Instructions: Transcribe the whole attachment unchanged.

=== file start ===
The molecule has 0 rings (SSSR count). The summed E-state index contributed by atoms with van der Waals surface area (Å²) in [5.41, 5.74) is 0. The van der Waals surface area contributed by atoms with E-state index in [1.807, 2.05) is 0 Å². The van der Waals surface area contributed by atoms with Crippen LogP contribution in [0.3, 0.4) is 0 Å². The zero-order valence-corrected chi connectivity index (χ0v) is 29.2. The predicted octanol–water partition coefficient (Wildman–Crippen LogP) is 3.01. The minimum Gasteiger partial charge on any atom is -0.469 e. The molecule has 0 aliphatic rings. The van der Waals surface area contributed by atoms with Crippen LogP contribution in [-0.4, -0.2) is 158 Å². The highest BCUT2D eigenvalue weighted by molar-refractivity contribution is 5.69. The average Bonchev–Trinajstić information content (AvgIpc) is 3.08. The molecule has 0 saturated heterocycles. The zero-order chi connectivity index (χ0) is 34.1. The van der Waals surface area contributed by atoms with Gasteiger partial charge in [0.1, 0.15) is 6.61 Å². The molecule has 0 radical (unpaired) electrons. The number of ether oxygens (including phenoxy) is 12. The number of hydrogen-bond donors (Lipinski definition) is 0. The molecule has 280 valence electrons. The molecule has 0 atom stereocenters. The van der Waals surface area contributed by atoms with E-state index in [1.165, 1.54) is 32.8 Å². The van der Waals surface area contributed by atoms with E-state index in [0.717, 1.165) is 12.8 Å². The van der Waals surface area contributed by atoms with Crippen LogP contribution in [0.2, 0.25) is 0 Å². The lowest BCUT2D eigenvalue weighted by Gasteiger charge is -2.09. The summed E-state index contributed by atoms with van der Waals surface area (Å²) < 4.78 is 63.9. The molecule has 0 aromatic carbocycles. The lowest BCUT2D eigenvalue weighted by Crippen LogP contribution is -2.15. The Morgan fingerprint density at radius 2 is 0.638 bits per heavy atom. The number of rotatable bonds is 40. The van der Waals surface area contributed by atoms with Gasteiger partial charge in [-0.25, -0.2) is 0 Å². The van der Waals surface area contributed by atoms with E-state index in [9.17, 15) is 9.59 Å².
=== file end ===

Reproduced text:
The molecule has 0 rings (SSSR count). The summed E-state index contributed by atoms with van der Waals surface area (Å²) in [5.41, 5.74) is 0. The van der Waals surface area contributed by atoms with E-state index in [1.807, 2.05) is 0 Å². The van der Waals surface area contributed by atoms with Crippen LogP contribution in [0.3, 0.4) is 0 Å². The zero-order valence-corrected chi connectivity index (χ0v) is 29.2. The predicted octanol–water partition coefficient (Wildman–Crippen LogP) is 3.01. The minimum Gasteiger partial charge on any atom is -0.469 e. The molecule has 0 aliphatic rings. The van der Waals surface area contributed by atoms with Crippen LogP contribution in [-0.4, -0.2) is 158 Å². The highest BCUT2D eigenvalue weighted by molar-refractivity contribution is 5.69. The average Bonchev–Trinajstić information content (AvgIpc) is 3.08. The molecule has 0 saturated heterocycles. The zero-order chi connectivity index (χ0) is 34.1. The van der Waals surface area contributed by atoms with Gasteiger partial charge in [0.1, 0.15) is 6.61 Å². The molecule has 0 radical (unpaired) electrons. The number of ether oxygens (including phenoxy) is 12. The number of hydrogen-bond donors (Lipinski definition) is 0. The molecule has 280 valence electrons. The molecule has 0 atom stereocenters. The van der Waals surface area contributed by atoms with E-state index in [1.165, 1.54) is 32.8 Å². The van der Waals surface area contributed by atoms with E-state index in [0.717, 1.165) is 12.8 Å². The van der Waals surface area contributed by atoms with Crippen LogP contribution in [0.2, 0.25) is 0 Å². The lowest BCUT2D eigenvalue weighted by Gasteiger charge is -2.09. The summed E-state index contributed by atoms with van der Waals surface area (Å²) < 4.78 is 63.9. The molecule has 0 aromatic carbocycles. The lowest BCUT2D eigenvalue weighted by Crippen LogP contribution is -2.15. The Morgan fingerprint density at radius 2 is 0.638 bits per heavy atom. The number of rotatable bonds is 40. The van der Waals surface area contributed by atoms with Gasteiger partial charge in [-0.25, -0.2) is 0 Å². The van der Waals surface area contributed by atoms with E-state index in [9.17, 15) is 9.59 Å².